MARCH 5 @ 2PM | DOORS 1PM | UPSTAIRS

The Seacoast’s finest perform the all-time greatest concert in its entirety.

21+

A recreation of The Last Waltz to help benefit CONTINUUM ARTS COLLECTIVE.

Featuring: Martin England, Jim Rudolf, Daniel King, Gregory Glasson, Duncan Watt, Mike Effenberger, Tristan Omand, Joe Young, Stu Dias, Courtney Dold, Eric Klaxton, Bryan Killough, Kate Redgate, Craig Roy, Mary Dellea, Amanda Kowalski, Cecil Ables, Brian McGrath, Barry Saunders.

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Squirrel Flower & Horse Jumper of Love

MARCH 7 @ 8PM | DOORS 7PM | UPSTAIRS

The Slowcore is strong with these two.

All ages

quirrel Flower’s heart-rending sophomore album Planet (i), following her 2020 debut I Was Born Swimming, is exactly that. A singular planet, a world entirely of artist Ella Williams’ making. The title came first to her as a joke: it’s her made-up name for the new planet people will inevitably settle and destroy after leaving Earth, as well as the universe imagined within her music. “Planet (i) is my body and mind,” Williams says, “and it’s the physical and emotional world of our planet. It’s both.” Buoyed by her steadfast vision and propelled by her burning comet of a voice, the record is a love letter to disaster in every form imaginable. Tornadoes, flooding, gaslighting assholes, cars on fire—these songs fully embrace a planet in ruin. As Williams rides from melancholy to jubilance to complete emotional devastation over the course of twelve songs, she carves out a future for herself and those she loves. Planet (i), out June 25, 2021 on Polyvinyl and Full Time Hobby, is at once a refuge, an act of self-healing, and a musical reflection of Squirrel Flower’s inner and outer worlds.

Williams wrote most of the songs on Planet (i) before the COVID-19 pandemic, but disaster looms large in its DNA. Susceptible to head injuries having played a lot of sports in her youth, Williams received three concussions from 2019-2020; two at cafe jobs in her home state of Massachusetts, and a third, funnily enough, while making out with someone in a sloped attic at a house show. Amidst the chaos of touring internationally during her own healing process, she began weaving threads between her physical and personal sense of ruin and her lifelong fear of the elements: of being swept up by storms, floods, and the deep ocean. “To overcome my fear of disasters,” Williams says, “I had to embody them, to stare them down.” This journey of decay and healing is the lifeblood of Planet (i). “I’m not scared of the storm,” she insists on “Desert Wildflowers.” “I’ll be lying on the roof when the tornado turns.”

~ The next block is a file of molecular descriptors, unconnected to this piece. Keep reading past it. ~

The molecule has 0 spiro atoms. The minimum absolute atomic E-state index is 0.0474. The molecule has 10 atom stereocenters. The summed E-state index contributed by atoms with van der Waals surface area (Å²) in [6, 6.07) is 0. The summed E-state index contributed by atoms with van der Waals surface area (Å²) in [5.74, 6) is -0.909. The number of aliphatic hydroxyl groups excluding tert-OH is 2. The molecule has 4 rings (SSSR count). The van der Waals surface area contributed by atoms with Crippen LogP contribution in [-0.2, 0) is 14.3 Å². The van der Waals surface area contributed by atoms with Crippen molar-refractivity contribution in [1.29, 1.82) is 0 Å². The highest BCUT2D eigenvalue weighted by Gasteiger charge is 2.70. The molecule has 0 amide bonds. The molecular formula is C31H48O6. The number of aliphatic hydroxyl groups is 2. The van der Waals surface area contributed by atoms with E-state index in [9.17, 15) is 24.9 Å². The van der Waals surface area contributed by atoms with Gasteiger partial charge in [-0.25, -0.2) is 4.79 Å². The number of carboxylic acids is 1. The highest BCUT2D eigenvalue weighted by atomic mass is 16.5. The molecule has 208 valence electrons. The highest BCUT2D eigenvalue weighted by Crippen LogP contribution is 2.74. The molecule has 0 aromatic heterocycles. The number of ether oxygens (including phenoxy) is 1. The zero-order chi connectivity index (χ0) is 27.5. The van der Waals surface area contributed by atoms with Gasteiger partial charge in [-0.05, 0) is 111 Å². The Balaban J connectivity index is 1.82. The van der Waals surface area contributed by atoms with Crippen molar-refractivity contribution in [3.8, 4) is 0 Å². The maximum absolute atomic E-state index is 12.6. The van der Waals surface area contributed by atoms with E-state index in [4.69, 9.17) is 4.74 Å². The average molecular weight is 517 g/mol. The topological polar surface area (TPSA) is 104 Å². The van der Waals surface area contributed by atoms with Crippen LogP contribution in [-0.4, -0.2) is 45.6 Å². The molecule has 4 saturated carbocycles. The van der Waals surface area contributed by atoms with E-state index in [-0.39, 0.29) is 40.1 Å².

Once quarantine set in, Williams, known for her magnetic live concerts, began to produce demos in her room, amassing a collection of more than 30 recordings. “I constantly write,” she says, “but because of the pandemic and the unemployment checks I received, I was able to spend every day recording what became the skeleton of this album.” Feeling a sense of artistic synchronicity over international phone calls with producer Ali Chant (PJ Harvey, Perfume Genius), and with newfound covid antibodies, Williams flew to Bristol, UK in the fall of 2020 to record Planet (i) at Chant’s studio, The Playpen. “We had this shared creative language,” she recalls, “and the recording process was, like my demo process, very sculptural. Instead of recording live with a full band, we built this record layer by layer, experimenting, taking risks.” Williams dedicated her time in Bristol to exploration, both in the studio and outside of it. As she roamed the city in her beloved green garden mucks, the same boots featured on Planet (i)’s album art, Squirrel Flower unlocked a new creative alchemy.

While Williams and Chant played most of the instruments on the record, Bristol drummer Matt Brown and Portishead’s Adrian Utley also joined their sessions. “Adrian brought such stunning textures to the arrangements,” Williams says. “I was starstruck watching him play guitar with a pair of pliers.” And when Chant suggested the idea of backup vocals, Williams, whose voice had until now stood alone in her songs, enthusiastically enlisted friends and family to join her remotely with their voices and instruments. Around Squirrel Flower’s voice and vision dance the contributions of Jess Shoman (Tenci), Tomberlin, Katy J. Pearson, Jemima Coulter, Brooke Bentham, and her brothers Nate and Jameson Williams, as well as her father Jesse.